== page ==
Martin has been a software developer for many years. This is mixed with a passion for retro machines and game,
Astro Blaster was a tabletop arcade game released by Hales (and Tomy - I'm not sure what the difference was) in the early 1980s. Tabletop games such as this, Astro Wars, 3D Sky Attack, 3D Thundering Turbo, Caveman, many Pacman game clones, and many more were very popular until around 1984.
I was given one of these for Christmas back in 1982 - which I think is the year that this tabletop game was released.
Put it this way - I was still playing it come the summer of '83!
So let's have a look at another tabletop electronic game that fans of Scramble games such as myself really enjoyed...
Astro Blaster Gameplay
This game was basically a clone of the classic arcade game Scramble by Konami, one of the most famous rights to left scrolling shoot em ups of all time. It had the usual two skill levels (Professional and Amateur - 'Pro' and 'Am' that table-top games were known for) to play with, and you were treated to a rousing fanfare of music when the game began.
The display was nicely coloured with vibrant cyan's, reds and oranges (the colourful space-ships, bullets and enemy installations scrolled past the black background) and I think it used vacuum fluorescent technology to make those alien ships whizz by. This vibrant colour scheme made playing the game in a dark room really exciting as those little graphics took on an almost Tron like luminescence!
Just like the arcade game you could shoot horizontally and drop bombs downwards to take out surface-based enemy rockets and fuel dumps. Again just like in the game Scramble fuel dumps had to be destroyed to keep your fuel level up, although how blowing up fuel kept your tanks filled is anyone's guess!
The game was split into stages:
- Take out enemy ships and ground targets
- Negotiate the asteroid field (the asteroids were represented as simple dots)
- Alien 'swarm' attack - blast and dodge those nasties
- Maze run with enemy ships and fuel dumps to destroy. This section required some careful and fancy flying to avoid crashing into the maze walls and to also ensure your fuel levels did not drop to empty.
- The final battle where you had to destroy a 'rebuilding' wall four blocks deep before shooting the mothership that was protected by the rebuilding wall. The palms were sweating as you tried to shoot that mother before your fuel ran out...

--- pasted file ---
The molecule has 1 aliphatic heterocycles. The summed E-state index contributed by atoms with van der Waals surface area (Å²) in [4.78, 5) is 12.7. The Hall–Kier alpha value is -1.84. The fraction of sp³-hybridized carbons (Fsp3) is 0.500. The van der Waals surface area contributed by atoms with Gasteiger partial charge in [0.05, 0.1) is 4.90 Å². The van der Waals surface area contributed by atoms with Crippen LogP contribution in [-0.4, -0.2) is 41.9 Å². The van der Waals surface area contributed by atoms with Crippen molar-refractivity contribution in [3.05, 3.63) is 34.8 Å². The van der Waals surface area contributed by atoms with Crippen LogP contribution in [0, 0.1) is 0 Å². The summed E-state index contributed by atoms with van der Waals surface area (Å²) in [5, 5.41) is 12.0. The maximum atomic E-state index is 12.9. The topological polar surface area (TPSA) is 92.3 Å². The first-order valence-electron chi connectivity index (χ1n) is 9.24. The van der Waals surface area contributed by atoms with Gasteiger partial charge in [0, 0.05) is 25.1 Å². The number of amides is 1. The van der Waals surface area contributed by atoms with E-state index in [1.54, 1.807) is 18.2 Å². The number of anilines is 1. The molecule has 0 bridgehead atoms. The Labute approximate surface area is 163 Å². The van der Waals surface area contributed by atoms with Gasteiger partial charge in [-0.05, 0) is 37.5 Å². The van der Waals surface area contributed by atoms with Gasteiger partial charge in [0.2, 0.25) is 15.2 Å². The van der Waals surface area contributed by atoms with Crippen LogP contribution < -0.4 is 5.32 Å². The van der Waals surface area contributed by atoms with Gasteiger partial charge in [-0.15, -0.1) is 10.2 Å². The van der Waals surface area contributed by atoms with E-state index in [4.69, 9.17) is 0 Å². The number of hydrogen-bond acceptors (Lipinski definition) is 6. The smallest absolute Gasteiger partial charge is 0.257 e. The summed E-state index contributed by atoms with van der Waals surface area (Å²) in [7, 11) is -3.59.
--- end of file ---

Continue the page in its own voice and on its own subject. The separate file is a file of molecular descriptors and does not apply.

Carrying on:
Once you had destroyed the mothership the game cycled back to the beginning for you to test your skill again. Despite the simplicity and repetitive nature of the game, I spent hours, nay months of fun at the controls of Astro Blaster!
Thank you Hales.
Different Versions of Astro Blaster
The version I had was released by Hales and was encased in the classic red and blue plastic housing. There were also a number of other versions of this game by those giants in the table-top gaming market, TOMY.
In some cases it was still called 'Astro Blaster', another version was called 'TomyTronic Scramble', and in yet another version was named 'Alien Attack'.
Aside from the differences in the outer casing, game name, colour scheme and a slight variation in controls, the game-play in the different versions remained absolutely identical. For me, whatever version you may have had, this game represents a classic title in table-top arcade gaming.
As far as Scramble clones go for the home gamer, this was probably about the best version you could lay your hands on in 1982.
The Legacy of Tabletop Games
These tabletop games were very popular in the early 1980s until the 8-bit home computers really took over. Computers were bought for many children as something to 'help with the homework' and as an educational tool.
Little did many of these parents realise that these computers were also becoming a totally viable and superb platform for gaming. Every genre was being covered by the 8-bit revolution and the most popular games from the amusement arcade were being converted to pretty much every popular home computer at the time.
As the decade wore on and 8-bit machines such as the ZX Spectrum, Commodore 16, Commodore 64, Commodore 128, Oric Atmos, Acorn Electron, BBC Micro and Amstrad CPC 464 became more popular the demand for tabletop electronic games (and handheld electronic games such as Tomy Sky Attack) lessened.
By the mid to late 1980s the genre was pretty much finished as gamers got stuck into the likes of ZX Spectrum Games or yet more advanced Amiga Games where the graphics, sound, gameplay and diversity was a world apart.
Versions of these older desktop games are becoming popular on mobile and hand-held devices which proves that the legacy that this old technology provided us with still lives on in today's hi-tech market.
Still - a good condition and fully boxed Astro Blaster is a true collector's item, and fans of Vintage Classic Toys will no doubt want to own at least one of them.
If you like the game Scramble then this version is definitely worth a play.
Anyone else play Astro Blaster?
uridium5 on July 16, 2010:
Great one guys! I remember this one too. Considering the size that had to work with, I think they were ahead of their time.
Again, brought back some great memories - life was much simpler back then lol